Thursday, September 1, 2011

I will NOT become one of "those" parents

I coach 4 premier girls soccer teams. I love it with all my heart. I feel lucky that I am able to stay home with Peighton during the day and have a job that I look forward to each evening. I love these girls like they are my own daughters. The parents however...well, most are a pleasure and there are many that are now friends... but I definitely have some less then desirable. The girls that I coach range from 8-11 years old and most are coming up from recreational soccer (read, had large old men coaches who knew nothing about soccer) so they are very raw. I love molding them and seeing the progress made through out the year.

I am very competitive by nature, and it often comes out in my coaching. The difference between me getting upset at a girl and a parent is; 9/10 times, I know what the heck I am talking about. I have a chair that I place on the sideline and I try to make sure I sit in it for at least half the game. When a point needs to be made, I stand, yell out the instruction and sit back down. I can not stand the coaches that pace up and down the side yelling and screaming up a storm. I told one such coach last weekend that she was a douche bag. Not my proudest moment, but I felt that on behalf of her players, she should know.

Now, the parents. It amazes me how hard parents can be on these girls. I am talking about the obnoxious parent who is constantly screaming. Not encouraging these girls to keep trying and keep giving 110%, but just screaming at them. "Vanessa, what the hell are you doing?!?!" "Morgan, pass the damn ball!" "Samantha, you better run faster or you are running sprints after this game."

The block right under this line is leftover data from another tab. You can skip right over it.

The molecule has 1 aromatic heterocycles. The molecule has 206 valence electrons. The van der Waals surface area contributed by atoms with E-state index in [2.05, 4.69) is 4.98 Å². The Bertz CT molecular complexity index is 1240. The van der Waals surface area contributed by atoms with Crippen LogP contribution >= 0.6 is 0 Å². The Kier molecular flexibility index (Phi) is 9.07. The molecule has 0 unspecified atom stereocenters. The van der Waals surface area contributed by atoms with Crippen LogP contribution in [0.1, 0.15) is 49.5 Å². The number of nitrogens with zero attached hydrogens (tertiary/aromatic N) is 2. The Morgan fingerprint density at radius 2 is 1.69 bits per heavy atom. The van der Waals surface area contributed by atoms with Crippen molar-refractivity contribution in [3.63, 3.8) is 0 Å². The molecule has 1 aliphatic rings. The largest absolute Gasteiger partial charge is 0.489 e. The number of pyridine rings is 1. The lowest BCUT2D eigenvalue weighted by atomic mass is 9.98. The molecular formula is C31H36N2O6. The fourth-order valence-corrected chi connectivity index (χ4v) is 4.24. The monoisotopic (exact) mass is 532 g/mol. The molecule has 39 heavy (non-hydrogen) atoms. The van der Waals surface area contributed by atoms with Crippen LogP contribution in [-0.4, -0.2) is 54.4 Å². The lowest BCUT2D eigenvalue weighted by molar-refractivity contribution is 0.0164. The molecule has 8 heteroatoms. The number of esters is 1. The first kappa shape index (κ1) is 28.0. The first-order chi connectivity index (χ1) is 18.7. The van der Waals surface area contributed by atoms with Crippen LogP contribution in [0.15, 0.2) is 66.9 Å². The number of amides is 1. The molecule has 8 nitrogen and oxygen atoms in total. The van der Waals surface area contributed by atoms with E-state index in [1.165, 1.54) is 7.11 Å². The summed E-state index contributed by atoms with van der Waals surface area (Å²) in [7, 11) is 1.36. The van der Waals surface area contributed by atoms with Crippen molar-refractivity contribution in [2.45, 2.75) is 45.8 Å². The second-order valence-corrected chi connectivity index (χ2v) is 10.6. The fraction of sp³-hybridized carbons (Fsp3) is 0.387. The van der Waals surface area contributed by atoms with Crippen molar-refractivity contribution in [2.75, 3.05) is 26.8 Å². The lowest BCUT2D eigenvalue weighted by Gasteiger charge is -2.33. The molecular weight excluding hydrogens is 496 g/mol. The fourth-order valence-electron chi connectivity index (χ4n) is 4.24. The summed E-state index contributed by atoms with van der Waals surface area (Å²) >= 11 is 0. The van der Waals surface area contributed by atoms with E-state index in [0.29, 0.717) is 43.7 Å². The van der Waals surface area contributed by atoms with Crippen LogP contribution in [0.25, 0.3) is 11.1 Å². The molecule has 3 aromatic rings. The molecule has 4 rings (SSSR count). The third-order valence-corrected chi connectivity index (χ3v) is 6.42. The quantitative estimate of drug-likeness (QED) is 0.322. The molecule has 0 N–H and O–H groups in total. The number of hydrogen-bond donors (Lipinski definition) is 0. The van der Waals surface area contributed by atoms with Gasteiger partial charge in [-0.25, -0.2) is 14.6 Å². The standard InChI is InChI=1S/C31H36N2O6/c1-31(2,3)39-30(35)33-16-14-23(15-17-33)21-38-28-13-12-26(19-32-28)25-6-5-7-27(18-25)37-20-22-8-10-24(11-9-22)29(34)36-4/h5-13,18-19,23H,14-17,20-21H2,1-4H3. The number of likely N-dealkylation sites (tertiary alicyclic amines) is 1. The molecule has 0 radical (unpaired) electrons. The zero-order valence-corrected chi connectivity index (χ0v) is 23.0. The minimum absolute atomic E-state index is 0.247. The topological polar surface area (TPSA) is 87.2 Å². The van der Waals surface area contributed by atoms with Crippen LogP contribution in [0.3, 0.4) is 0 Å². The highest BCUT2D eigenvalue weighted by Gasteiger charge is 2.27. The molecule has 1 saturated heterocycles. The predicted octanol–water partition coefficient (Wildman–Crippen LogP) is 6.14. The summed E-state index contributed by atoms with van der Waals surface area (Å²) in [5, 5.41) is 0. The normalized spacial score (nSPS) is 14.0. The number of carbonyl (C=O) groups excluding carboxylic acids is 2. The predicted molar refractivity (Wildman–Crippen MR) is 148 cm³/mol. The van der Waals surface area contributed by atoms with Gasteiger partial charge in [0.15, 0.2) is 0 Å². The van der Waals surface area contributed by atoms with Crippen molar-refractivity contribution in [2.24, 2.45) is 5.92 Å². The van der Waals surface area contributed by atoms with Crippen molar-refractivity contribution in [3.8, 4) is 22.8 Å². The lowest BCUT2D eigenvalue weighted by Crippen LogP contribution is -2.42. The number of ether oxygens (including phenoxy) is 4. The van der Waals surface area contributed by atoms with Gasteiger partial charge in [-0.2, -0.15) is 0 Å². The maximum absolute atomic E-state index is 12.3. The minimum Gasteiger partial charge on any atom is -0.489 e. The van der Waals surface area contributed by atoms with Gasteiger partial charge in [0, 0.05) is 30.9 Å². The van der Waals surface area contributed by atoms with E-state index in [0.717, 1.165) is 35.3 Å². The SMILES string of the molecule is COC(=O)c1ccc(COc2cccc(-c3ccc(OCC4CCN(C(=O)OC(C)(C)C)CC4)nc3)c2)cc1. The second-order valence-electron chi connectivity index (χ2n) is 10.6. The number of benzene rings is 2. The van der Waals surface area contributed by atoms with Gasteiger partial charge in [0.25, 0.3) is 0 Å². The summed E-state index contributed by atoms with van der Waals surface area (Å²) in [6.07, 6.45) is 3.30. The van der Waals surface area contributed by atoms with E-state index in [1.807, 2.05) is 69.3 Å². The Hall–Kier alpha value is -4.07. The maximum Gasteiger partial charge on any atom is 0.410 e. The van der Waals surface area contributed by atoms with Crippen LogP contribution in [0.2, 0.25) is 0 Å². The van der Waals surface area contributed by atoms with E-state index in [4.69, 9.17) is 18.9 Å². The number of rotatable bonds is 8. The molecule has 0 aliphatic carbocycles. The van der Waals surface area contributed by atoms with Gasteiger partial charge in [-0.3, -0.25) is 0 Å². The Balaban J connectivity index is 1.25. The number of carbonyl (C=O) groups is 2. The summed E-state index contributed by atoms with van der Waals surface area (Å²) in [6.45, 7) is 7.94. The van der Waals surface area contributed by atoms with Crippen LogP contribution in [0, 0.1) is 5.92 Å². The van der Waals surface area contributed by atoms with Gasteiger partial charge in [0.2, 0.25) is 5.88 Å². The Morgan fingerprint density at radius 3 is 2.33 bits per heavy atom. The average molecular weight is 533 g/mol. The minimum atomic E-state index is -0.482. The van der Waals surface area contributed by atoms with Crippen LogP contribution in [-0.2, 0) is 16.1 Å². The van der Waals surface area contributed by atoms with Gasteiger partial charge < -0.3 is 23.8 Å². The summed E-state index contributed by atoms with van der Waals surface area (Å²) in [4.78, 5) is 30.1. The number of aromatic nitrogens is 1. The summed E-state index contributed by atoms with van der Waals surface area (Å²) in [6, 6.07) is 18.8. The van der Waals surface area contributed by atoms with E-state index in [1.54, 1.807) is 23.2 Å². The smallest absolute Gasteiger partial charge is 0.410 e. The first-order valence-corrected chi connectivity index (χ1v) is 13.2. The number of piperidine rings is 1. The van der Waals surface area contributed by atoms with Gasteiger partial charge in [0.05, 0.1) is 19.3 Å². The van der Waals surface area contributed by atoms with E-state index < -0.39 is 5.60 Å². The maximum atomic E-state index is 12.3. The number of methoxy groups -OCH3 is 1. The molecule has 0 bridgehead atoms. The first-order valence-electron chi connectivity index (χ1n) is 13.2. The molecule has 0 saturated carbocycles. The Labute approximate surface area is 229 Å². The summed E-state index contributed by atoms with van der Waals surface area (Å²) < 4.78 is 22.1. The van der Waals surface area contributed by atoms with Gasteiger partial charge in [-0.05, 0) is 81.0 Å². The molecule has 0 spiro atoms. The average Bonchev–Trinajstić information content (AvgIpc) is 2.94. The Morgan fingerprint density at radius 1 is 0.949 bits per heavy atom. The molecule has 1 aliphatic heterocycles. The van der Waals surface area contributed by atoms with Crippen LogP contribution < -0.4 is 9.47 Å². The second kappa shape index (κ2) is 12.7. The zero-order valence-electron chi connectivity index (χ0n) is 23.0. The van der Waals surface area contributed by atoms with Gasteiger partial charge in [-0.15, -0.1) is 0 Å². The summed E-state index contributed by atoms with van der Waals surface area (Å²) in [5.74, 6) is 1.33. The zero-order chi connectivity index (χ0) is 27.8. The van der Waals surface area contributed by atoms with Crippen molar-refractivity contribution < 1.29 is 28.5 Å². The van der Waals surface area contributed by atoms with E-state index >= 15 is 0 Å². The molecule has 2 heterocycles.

When your daughter is embarressed by you, you need to take a step back and look at the big picture. Why is she playing sports? Does she have love for the game or are you making her? Does she look forward to practices or dread you coming to watch? Then ask yourself, what is she getting from this experience? Only 1% of high school athletes receive a Division 1 scholarship in athletics. 1%. That means maybe 1 of the 42 girls I coach will play Division 1. Most likely not even 1. Sure there are many other great opportunities with Division II, III or NAIA, and I do think many of these girls could go far with their soccer career, but give the girls a break already. Reality is that maybe half of my girls will play high school soccer, so if you don't calm down and get your panites out of a bunch, they might actually enjoy the ride.

Andy and I have had many conversations on what kind of role models we want to be for our kids, and I know we are on the same page. While we both hope to coach them, I am very much aware that there are other parents or coaches who know more about some sports then I. I think it is important to know when to step back and allow someone else to teach your children. Remind me this in 5-8 years please :)


  1. I used to play competitive softball and my dad was my coach. He took the same approach as you. He'd stand up for us with umpires but he would never yell at the players. I think you are a fabulous roll model for the girls.

  2. You are an awesome role model for those girls. :) You make a really good point about being on the sideline and about how you act. I never played sports but when I use to attend school sports games, some parents could be crucial and really viciously mean. :(